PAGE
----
Preliminary study of the presence and association of bacteria and archaea in teeth with apical periodontitis
Article first published online: 11 NOV 2009
© 2009 International Endodontic Journal
International Endodontic Journal
Volume 42, Issue 12, pages 1096–1103, December 2009
How to Cite
Jiang, Y. T., Xia, W. W., Li, C. L., Jiang, W. and Liang, J. P. (2009), Preliminary study of the presence and association of bacteria and archaea in teeth with apical periodontitis. International Endodontic Journal, 42: 1096–1103. doi: 10.1111/j.1365-2591.2009.01639.x
- Issue published online: 11 NOV 2009
- Article first published online: 11 NOV 2009
- Received 24 August 2008; accepted 1 September 2009
- root canal infections;
Aim To investigate, by reverse transcription polymerase chain reaction (RT-PCR), the presence and association of bacteria and archaea in primary and secondary root canal infections.
Methodology A total of 77 root canal samples from 77 Chinese patients, 42 with necrotic pulp tissues (primary infection) and 35 with failed prior conventional root canal treatment (secondary infection), aseptically exposed at the first patient visit, were studied. Total RNA was isolated directly from each sample, and 16S rRNA gene-based RT-PCR assays were used to determine the presence of bacteria and archaea, respectively.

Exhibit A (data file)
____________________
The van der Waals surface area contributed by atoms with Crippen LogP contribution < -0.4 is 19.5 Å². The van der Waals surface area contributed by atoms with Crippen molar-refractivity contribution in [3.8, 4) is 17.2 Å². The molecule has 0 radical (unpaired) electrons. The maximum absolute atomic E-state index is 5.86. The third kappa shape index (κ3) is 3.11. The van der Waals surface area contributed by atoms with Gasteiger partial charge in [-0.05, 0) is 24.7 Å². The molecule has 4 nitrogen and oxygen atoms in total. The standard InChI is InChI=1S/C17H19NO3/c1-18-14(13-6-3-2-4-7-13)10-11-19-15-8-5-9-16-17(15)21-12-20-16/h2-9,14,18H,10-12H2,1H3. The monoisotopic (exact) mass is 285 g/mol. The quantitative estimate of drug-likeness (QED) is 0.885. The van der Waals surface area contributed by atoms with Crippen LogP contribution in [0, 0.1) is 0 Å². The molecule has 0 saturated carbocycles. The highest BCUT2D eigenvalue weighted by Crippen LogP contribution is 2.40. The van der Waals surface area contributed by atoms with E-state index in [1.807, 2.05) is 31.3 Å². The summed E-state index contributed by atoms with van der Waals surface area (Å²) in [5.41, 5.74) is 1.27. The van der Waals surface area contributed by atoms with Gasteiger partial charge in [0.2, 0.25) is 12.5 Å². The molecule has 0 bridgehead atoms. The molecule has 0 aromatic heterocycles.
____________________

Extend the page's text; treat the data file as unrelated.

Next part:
Results Bacteria were detected in 39/42 (93%) of root canal samples from teeth with primary infections, and archaea in 16/42 (38%). In the cases diagnosed as secondary root-infected canals, bacteria were detected in 30/35 (86%), whilst archaea were detected in 6/35 (17%) of cases. Amongst the canals, which were positive for bacteria, archaea were always found in combination with bacteria. The incidence of symptomatic cases positive for both bacteria and archaea (16/22, 73%) were significantly higher than those positive for bacteria alone (21/47, 45%) (P < 0.05).
Conclusions This study confirms the presence of archaea in root canal infections and further implicates them in an association with clinical symptoms. The nature of this association requires further study.